At the end of their days, rest didn’t come easily. Crammed into mobile homes and sometimes forced to sleep on the floor, workers were forced to share their sparse accommodations with up to 10 other workers. Other laborers resided in barracks style housing, with 32-100 workers were crammed into a single building with little privacy.
The Garicas, through their two companies, contracted out the migrant workforce to farms throughout Georgia, including Moore Farms, and later through Wisconsin-based Borzynski Farms, which also has operations in Georgia. Toiling for hours in the humid Georgian sun, workers were paid a paltry $10.59 per hour while also being denied medical care and sometimes water as a punishment.
The H-2A guest worker program limits the duration and location where temporary workers are allowed to work. As is often the case, these stipulations are ignored by companies, looking to extract as much surplus value as possible out of their captive workforce. In this case it meant that workers, once they had completed the harvest and grow season in Georgia were illegally transported to Wisconsin and compelled to work under threat of violence or deportation.
In Wisconsin, the workers were consigned to farms in Kenosha and Racine. In conditions resembling a work release program for convicted felons, workers were forced to stay in a secluded motel, four to a room, where they were told they were not allowed to leave without permission or supervision. Everyday at six o’clock in the morning, four yellow school buses would arrive to transport workers to work in the fields for at least 10 hours each day.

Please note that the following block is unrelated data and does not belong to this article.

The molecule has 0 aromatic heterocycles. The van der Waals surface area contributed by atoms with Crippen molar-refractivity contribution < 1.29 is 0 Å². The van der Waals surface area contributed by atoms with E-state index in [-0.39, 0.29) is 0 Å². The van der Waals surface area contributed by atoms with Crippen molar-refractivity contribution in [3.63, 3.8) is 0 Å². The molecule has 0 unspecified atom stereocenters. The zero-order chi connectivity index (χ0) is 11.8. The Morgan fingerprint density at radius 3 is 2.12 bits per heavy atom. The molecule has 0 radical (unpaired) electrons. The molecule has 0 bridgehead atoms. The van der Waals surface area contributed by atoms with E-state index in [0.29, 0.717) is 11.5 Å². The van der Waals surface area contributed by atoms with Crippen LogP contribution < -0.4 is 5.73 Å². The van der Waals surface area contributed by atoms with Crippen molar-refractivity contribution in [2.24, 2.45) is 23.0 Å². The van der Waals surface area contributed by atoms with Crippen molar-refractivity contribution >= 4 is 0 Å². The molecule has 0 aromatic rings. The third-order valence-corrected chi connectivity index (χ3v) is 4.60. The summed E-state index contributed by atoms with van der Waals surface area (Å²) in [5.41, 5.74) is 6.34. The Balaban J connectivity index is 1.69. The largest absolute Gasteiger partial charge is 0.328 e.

While the indictment only focuses on a four month period beginning in July 2016, court documents state the defendants failed to pay at least $850,000 to workers illegally brought to Wisconsin in 2015 and 2016.
Federal authorities began to monitor the motel where the workers were confined in October 2016. In November 2016 authorities intercepted one of the buses packed with 23 workers as it was leaving a Borzynski-owned farm.
Workers asserted to authorities that the Garcias had seized their legitimate documents and provided them with false identifications. On the bus with the trafficked workers was also overseer Maria Remedios Garcia-Olalde, who also provided a false ID. Of the 23 workers who were on the bus, 11 were deported back to Mexico while the remainder stayed behind and aided authorities in their investigation.
Following the November traffic stop, authorities conducted raids on multiple properties owned by the Garcias throughout Georgia. They were able to locate Consuelo Garcia’s bookkeeping records. In one book she had allegedly kept all of the false names and identities of the migrant workers while a second book contained their true names and passports. The identities of the 14 victims listed in the indictment remain sealed out of fear of retaliation, while several have alleged intimidation following their cooperation with authorities.
As part of the indictment authorities identified 15 properties and 15 vehicles owned by the Garcias and their companies that might be seized or forfeited in the course of the investigation. It is not clear at this time how many of those properties or vehicles were used for the purpose of trafficking humans. Consuleo Garcia, who is also a real estate agent, owns rental property in counties throughout Georgia estimated to be worth over $1.4 million. She is listed as an "ambassador" for the Moultrie-Colquitt County Chamber of Commerce.